Concerns Remain About How Quick Shale Well Production Will Decline

From EnergyWire:
As energy companies began to sink horizontal wells into the Barnett Shale of north-central Texas a decade ago, a distinctive production curve appeared that has become a strong visual symbol in the debate about the future of the vast U.S. shale gas resources.
Gas production shot up to 1,600 million cubic feet per day in the first three months of an average Barnett well's life -- four times the top output level for conventional, vertically drilled wells, according to IHS Inc., a leading energy analysis firm.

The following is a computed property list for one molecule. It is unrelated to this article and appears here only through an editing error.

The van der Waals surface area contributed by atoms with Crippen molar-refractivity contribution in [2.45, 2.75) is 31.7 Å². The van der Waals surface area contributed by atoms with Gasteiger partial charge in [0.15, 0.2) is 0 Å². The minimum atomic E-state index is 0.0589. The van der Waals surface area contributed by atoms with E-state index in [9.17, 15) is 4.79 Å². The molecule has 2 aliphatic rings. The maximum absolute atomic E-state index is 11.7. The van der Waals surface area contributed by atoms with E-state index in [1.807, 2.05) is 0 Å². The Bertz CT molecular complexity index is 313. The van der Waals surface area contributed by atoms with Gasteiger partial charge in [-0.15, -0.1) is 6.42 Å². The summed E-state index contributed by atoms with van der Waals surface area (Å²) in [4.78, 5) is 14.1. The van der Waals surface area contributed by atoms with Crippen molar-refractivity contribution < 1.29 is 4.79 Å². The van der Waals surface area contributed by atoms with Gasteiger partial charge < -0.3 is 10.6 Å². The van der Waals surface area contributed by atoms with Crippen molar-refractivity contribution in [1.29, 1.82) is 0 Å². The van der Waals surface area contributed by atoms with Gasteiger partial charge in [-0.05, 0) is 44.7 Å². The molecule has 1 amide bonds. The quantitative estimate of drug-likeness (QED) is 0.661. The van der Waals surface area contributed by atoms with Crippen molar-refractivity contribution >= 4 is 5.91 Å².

And then just as quickly, production plunged. After a year's time, output had dropped by half, to 800 million cubic feet daily. The number was down to 200 million cubic feet daily after seven years.
That steeply spiked decline curve with its shrinking tail end is a signature of other U.S. shale plays, a picture that figures critically in the question of how much natural gas will flow in decades to come. The initial burst of new gas from horizontal shale gas wells gives a dramatic boost to supply. But the thinning deliveries in the out years mean that new wells, or reworked old ones, are required to maintain supply.
Read the whole article here. 

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